Level III 30 minute observation/documentation (staggered intervals) Safe cell or regular SHU cell as indicated by the QMHP QMHP will determine clothing, meals, and allowable property
Every placement of an offender on suicide watch will be recorded on the Suicide Watch List. Following discharge from suicide watch, offenders will have an individualized treatment plan developed by the responsible QMHP that addresses continued follow-up and treatment goals.
Despite legitimate prevention efforts, there may be occasions when an attempt or actual suicide occurs. Principle #1-When such an incident occurs is that the preservation of an offender’s life takes precedence over the preservation of a crime scene. Principle #2-In all correctional facilities, professional judgment must consider safety risk factors for staff. Any delay in response for security reasons must be reported in detail in the incident report.
With those two principles in mind, the following actions will be taken under normal conditions when an offender has attempted suicide or has sustained deliberate self- inflicted injury: 1. The first responder will call for help and initiate first aid and/or cardiopulmonary resuscitation (CPR) as needed. If the offender is found hanging, the responder will immediately cut him/her down and start appropriate medical care. 2. The facility’s health services unit will be contacted when a second responder arrives on the scene. The facility's local emergency medical procedures will be initiated.
3. The facility mental health authority (QMHP) will be notified as soon as reasonably possible. 4. Both medical and mental health evaluations will be conducted after the offender’s condition is stabilized. The mental health evaluation will include a recommendation for placement into an appropriate housing unit, along with recommendations for the appropriate level of suicide watch.
Take precautions when dealing with a suicidal offender. Some suicidal offenders may be unpredictable and become violent.
1. You should protect yourself and others: a. Call for assistance b. Survey the scene for safety c. If the area is safe, enter the scene. d. Remember to use communication DO’s and Don’ts.
2. Contain the situation: a. Lock the area down, if possible b. Move other offenders from the area c. Limit the suicidal offender’s movement to within a manageable area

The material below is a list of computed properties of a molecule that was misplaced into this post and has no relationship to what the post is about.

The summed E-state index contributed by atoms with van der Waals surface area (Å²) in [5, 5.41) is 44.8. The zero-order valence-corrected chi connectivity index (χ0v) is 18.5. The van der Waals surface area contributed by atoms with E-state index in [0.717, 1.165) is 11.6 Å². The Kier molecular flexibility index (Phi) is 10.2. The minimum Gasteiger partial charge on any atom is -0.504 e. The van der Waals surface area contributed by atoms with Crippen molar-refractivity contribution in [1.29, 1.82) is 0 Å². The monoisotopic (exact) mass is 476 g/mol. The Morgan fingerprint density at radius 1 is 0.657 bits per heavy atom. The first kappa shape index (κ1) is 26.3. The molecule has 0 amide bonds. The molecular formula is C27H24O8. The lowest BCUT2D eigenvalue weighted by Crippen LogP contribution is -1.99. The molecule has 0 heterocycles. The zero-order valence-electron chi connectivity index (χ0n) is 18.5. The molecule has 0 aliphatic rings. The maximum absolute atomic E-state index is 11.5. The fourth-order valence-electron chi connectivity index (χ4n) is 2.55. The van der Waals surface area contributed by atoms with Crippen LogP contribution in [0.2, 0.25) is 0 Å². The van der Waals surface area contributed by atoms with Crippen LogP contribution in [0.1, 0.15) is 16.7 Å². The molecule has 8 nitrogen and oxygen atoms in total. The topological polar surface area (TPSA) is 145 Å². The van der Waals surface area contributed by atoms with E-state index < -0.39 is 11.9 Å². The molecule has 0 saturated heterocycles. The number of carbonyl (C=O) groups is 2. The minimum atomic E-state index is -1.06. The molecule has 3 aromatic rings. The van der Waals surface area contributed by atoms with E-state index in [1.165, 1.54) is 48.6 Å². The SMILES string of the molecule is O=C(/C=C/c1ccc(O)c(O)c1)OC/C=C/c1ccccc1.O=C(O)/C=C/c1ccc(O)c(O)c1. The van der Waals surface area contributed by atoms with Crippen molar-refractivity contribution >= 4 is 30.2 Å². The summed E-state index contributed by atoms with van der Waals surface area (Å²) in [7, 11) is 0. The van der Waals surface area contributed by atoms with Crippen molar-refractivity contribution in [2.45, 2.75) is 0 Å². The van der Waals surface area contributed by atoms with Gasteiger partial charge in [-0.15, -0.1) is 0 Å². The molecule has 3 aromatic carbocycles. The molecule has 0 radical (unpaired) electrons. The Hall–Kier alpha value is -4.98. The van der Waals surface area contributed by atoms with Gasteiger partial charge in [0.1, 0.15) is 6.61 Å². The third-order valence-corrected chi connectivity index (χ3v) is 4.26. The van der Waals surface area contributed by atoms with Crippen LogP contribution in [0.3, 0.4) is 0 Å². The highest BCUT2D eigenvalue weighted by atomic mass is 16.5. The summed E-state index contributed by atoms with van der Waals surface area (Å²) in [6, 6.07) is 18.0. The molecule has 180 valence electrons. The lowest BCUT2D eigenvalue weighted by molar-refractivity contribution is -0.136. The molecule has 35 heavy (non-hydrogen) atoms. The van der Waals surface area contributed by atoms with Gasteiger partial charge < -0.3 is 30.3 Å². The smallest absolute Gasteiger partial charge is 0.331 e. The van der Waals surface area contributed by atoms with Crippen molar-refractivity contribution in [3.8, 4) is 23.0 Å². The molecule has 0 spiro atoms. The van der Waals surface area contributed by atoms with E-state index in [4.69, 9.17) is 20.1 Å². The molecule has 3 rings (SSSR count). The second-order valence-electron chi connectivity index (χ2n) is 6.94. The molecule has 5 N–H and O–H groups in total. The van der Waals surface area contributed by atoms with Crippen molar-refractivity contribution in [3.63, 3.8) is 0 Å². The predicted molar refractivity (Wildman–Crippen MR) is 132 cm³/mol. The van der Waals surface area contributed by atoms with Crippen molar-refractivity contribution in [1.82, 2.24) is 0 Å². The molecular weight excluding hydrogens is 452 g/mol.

3.Remove the Source of Danger. As soon as it is possible and only when safe to do so: Contact Security Control or have others alert Security Control identifying the location, the situation and your name Notify, or have others notify, your supervisor If force is necessary, follow the guidelines set forth in OP entitled “Use of Force Standards and Reportable Incidents.”
4.The offender’s area must be shaken down and items that could be used as a weapon removed. Care should be taken regarding clothing, belts, shoe strings, sheets, etc. 5.If mental health staff members are present at the facility, an immediate referral should be made for an assessment. (4-4373M b#5) 6.If determined to be necessary by the QMHP, the offender will be transported to an observation or safe cell and placed on suicide watch.
In a correctional setting, as in any organizational system, documentation of critical events is essential for effective communication, maintaining medical and legal record, and for allowing others to review the event. With respect to suicidal offenders, proper documentation is important. Adequate documentation may protect the department against legal action and assist in the revision of policy for managing suicidal offenders
The warden, duty officer or designee will be notified as appropriate. Both medical and mental health evaluations will be conducted after the offender’s condition is stabilized. The mental health evaluation will include a recommendation for placement into an appropriate housing unit, along with recommendations for the appropriate level of suicide watch. (4-4373M b#6) These evaluations must be made a part of the medical record via progress note or by a written summary in accordance with OP entitled “Medical Record System.” A copy of these evaluations and any other pertinent information required of OP will be forwarded to the warden and chief mental health officer within five working days after the incident.
The Chief Mental Health Officer will be notified verbally by the responsible QMHP of any suspected suicide. Debriefing A critical incident debriefing will be conducted as required by OP entitled “Use of Force Standards and Reportable Incidents” Offenders will be included in critical incident debriefings as determined necessary by the facility mental health authority. All staff involved in the critical incident will be included in the debriefing (i.e., correctional officers responsible for watching the suicidal offenders)
Administrative Review The warden will establish a clinical review team to conduct a systematic analysis of any offender suicides in order to study the context in which death occurred. The warden will ensure that the team’s first meeting is within five working days following any suicide. Team members must not include either facility administrators or facility staff whose performance or responsibilities may be directly involved in the suicide incident. (4-4373M)
As correctional professionals, it is our duty to treat each suicidal offender with concern and be responsive to their needs. Correctional personnel are obligated by standards set forth by the Oklahoma Department of Corrections to identify those offenders at risk, protect them from themselves, and assist them in getting proper care and treatment.